Today the Supreme Court issued decisions in the three final cases of this Term, including the long-anticipated rulings in the same-sex marriage cases. A full menu of the blog’s own coverage is here.

In United States v. Windsor, the Court held that Section 3 of the Defense of Marriage Act is unconstitutional; in Hollingsworth v. Perry, the Court ruled that the supporters of Proposition 8, California’s ban on same-sex marriage, lacked standing to appeal the district court’s order declaring the law unconstitutional and enjoining California officials from enforcing it. Greg Stohr of Bloomberg covers the two cases, which he describes as “sustain[ing] the momentum that has grown behind same-sex marriage over the past decade.” Stohr also provided early coverage of Windsor.

Further coverage comes from Nina Totenberg of NPR, Pete Williams and Erin McClam of NBC News, Adam Liptak of The New York Times, Brent Kendall and Jess Bravin of The Wall Street Journal, Lawrence Hurley of Reuters, Mark Sherman of the Associated Press, Richard Wolf and Brad Heath of USA Today, Robert Barnes of The Washington Post, Josh Gerstein of Politico, Ryan J. Reilly and Sabrina Siddiqui of the Huffington Post (with Mike Sacks joining them for coverage of Perry), and Josh Voorhees of Slate. Bill Mears of CNN and David G. Savage of The Los Angeles Times both cover the cases in two separate stories.

Jessica Gresko and Connie Cass of the Associated Press cover the crowd’s reactions to the decision; other coverage of the atmosphere at the Court comes from Elizabeth Weise and Gary Strauss. The Associated Press covers reactions in San Francisco (via Politico), while Politico’s David Nather reports on the legal and political future of same-sex marriage.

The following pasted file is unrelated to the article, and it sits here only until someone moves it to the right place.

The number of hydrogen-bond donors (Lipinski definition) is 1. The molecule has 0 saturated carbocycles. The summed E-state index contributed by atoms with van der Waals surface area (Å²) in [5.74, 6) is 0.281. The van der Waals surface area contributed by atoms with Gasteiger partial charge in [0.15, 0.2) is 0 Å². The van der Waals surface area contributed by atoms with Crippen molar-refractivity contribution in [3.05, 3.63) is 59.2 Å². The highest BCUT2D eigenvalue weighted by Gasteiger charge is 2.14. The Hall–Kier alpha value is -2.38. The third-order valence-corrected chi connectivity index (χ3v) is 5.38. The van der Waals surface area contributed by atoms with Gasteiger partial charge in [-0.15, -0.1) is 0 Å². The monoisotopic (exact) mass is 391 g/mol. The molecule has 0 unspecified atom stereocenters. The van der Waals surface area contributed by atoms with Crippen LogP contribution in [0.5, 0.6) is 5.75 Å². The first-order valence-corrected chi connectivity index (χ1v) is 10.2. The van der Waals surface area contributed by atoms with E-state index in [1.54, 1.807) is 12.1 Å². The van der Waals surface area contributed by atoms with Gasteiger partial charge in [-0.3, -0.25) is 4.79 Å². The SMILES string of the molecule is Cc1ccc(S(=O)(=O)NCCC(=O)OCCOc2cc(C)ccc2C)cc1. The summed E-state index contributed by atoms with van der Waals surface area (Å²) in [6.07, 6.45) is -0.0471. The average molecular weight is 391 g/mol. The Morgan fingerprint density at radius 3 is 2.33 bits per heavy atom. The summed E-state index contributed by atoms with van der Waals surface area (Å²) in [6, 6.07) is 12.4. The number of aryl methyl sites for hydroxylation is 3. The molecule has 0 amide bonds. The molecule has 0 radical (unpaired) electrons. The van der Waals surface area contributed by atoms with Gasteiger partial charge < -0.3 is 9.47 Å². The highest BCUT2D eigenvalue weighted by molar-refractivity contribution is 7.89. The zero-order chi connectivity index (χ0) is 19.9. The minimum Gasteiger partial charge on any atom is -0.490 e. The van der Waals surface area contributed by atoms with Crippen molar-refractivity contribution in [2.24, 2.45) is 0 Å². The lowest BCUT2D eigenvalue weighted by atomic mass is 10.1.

In a third case, Sekhar v. United States, the Court issued a ruling that limited the scope of the Hobbs Act. The Associated Press (via The Washington Post) and Barbara Leonard of Courthouse News Service provide early coverage.

Other coverage that preceded this morning’s rulings focused on other recent decisions (via Conor McEvily).

Garnering the lion’s share of yesterday’s Court coverage was Shelby County v. Holder, this Term’s challenge to the Voting Rights Act of 1965.  The Court held that Section 4 of the law, which identifies the state and local governments that are subject to the Act’s “preclearance” requirement, is unconstitutional based on “current conditions” in the United States.  Coverage comes from Nina Totenberg of NPR, Lana Harfoush at the Pacific Legal Foundation, Aaron Kase at Lawyers.com, and Sahil Kapur of Talking Points Memo.  At Prawfs Blawg, Will Baude excerpts the key passages of the Chief Justice’s majority opinion.

Among those providing commentary on the case were Josh Douglas at PrawfsBlawg, who argues that “killing Section 4 has the effect of killing Section 5 as well.”  At The New York Times, Rick Hasen describes the Court’s opinion as “brimming with a self-confidence” hidden “behind a cloak of judicial minimalism” that effectively “crippl[ing] Section 5 of the Voting Rights Act.”  And at Excess of Democracy, Derek T. Muller provides additional commentary.

The Court also issued its decision in Adoptive Couple v. Baby Girl yesterday, holding that the Indian Child Welfare Act does not prevent termination of the biological father’s paternal rights.  Ruthann Robson has coverage at Constitutional Law Prof Blog while at PrawfsBlawg Cynthia Godsoe argues that “the majority opinion . . . does an injustice to the[] weighty issues” presented by the case.